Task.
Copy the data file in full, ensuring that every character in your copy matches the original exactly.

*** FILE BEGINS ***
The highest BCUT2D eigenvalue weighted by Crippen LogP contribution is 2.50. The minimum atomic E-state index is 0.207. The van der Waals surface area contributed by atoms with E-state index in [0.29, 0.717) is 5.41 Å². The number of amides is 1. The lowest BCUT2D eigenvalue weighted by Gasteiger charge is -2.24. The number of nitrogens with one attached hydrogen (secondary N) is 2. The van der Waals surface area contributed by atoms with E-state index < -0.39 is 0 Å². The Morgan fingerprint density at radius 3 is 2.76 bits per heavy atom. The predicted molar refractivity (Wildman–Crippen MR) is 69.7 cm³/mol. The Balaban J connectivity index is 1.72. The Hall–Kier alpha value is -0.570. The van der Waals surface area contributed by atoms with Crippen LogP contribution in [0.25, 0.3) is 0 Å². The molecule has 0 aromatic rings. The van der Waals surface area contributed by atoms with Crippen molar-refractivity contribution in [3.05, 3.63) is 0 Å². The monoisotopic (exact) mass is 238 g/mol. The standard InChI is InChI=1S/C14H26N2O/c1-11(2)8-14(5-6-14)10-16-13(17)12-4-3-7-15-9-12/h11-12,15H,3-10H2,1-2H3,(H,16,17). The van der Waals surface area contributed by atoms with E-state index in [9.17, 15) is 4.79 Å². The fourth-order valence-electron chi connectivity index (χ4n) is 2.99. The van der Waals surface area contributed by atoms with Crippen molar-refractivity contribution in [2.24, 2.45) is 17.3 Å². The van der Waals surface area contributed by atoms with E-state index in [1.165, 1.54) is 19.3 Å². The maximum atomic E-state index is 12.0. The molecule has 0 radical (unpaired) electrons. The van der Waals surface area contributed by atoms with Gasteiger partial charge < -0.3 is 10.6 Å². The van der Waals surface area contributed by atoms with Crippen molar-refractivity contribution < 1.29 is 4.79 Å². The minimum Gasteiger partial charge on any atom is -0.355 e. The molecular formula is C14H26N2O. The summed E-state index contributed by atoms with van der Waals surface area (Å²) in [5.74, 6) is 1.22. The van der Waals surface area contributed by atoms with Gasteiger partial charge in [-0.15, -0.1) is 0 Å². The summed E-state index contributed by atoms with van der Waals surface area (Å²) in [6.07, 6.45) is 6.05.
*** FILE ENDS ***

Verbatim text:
The highest BCUT2D eigenvalue weighted by Crippen LogP contribution is 2.50. The minimum atomic E-state index is 0.207. The van der Waals surface area contributed by atoms with E-state index in [0.29, 0.717) is 5.41 Å². The number of amides is 1. The lowest BCUT2D eigenvalue weighted by Gasteiger charge is -2.24. The number of nitrogens with one attached hydrogen (secondary N) is 2. The van der Waals surface area contributed by atoms with E-state index < -0.39 is 0 Å². The Morgan fingerprint density at radius 3 is 2.76 bits per heavy atom. The predicted molar refractivity (Wildman–Crippen MR) is 69.7 cm³/mol. The Balaban J connectivity index is 1.72. The Hall–Kier alpha value is -0.570. The van der Waals surface area contributed by atoms with Crippen LogP contribution in [0.25, 0.3) is 0 Å². The molecule has 0 aromatic rings. The van der Waals surface area contributed by atoms with Crippen molar-refractivity contribution in [3.05, 3.63) is 0 Å². The monoisotopic (exact) mass is 238 g/mol. The standard InChI is InChI=1S/C14H26N2O/c1-11(2)8-14(5-6-14)10-16-13(17)12-4-3-7-15-9-12/h11-12,15H,3-10H2,1-2H3,(H,16,17). The van der Waals surface area contributed by atoms with E-state index in [9.17, 15) is 4.79 Å². The fourth-order valence-electron chi connectivity index (χ4n) is 2.99. The van der Waals surface area contributed by atoms with Crippen molar-refractivity contribution in [2.24, 2.45) is 17.3 Å². The van der Waals surface area contributed by atoms with E-state index in [1.165, 1.54) is 19.3 Å². The maximum atomic E-state index is 12.0. The molecule has 0 radical (unpaired) electrons. The van der Waals surface area contributed by atoms with Gasteiger partial charge < -0.3 is 10.6 Å². The van der Waals surface area contributed by atoms with Crippen molar-refractivity contribution < 1.29 is 4.79 Å². The minimum Gasteiger partial charge on any atom is -0.355 e. The molecular formula is C14H26N2O. The summed E-state index contributed by atoms with van der Waals surface area (Å²) in [5.74, 6) is 1.22. The van der Waals surface area contributed by atoms with Gasteiger partial charge in [-0.15, -0.1) is 0 Å². The summed E-state index contributed by atoms with van der Waals surface area (Å²) in [6.07, 6.45) is 6.05.